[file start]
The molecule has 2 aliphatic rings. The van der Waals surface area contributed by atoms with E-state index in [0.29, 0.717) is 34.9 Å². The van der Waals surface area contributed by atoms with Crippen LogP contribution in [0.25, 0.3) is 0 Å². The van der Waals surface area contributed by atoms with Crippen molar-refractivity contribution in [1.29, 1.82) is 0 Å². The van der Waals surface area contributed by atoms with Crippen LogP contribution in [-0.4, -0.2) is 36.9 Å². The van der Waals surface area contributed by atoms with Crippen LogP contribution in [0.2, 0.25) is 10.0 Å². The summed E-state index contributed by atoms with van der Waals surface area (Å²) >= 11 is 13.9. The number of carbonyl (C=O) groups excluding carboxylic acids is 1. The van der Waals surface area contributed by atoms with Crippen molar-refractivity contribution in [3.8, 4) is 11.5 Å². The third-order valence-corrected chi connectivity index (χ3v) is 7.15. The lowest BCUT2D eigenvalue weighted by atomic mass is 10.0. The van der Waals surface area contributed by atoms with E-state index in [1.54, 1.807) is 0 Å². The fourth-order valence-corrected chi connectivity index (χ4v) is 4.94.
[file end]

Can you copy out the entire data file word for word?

The molecule has 2 aliphatic rings. The van der Waals surface area contributed by atoms with E-state index in [0.29, 0.717) is 34.9 Å². The van der Waals surface area contributed by atoms with Crippen LogP contribution in [0.25, 0.3) is 0 Å². The van der Waals surface area contributed by atoms with Crippen molar-refractivity contribution in [1.29, 1.82) is 0 Å². The van der Waals surface area contributed by atoms with Crippen LogP contribution in [-0.4, -0.2) is 36.9 Å². The van der Waals surface area contributed by atoms with Crippen LogP contribution in [0.2, 0.25) is 10.0 Å². The summed E-state index contributed by atoms with van der Waals surface area (Å²) >= 11 is 13.9. The number of carbonyl (C=O) groups excluding carboxylic acids is 1. The van der Waals surface area contributed by atoms with Crippen molar-refractivity contribution in [3.8, 4) is 11.5 Å². The third-order valence-corrected chi connectivity index (χ3v) is 7.15. The lowest BCUT2D eigenvalue weighted by atomic mass is 10.0. The van der Waals surface area contributed by atoms with E-state index in [1.54, 1.807) is 0 Å². The fourth-order valence-corrected chi connectivity index (χ4v) is 4.94.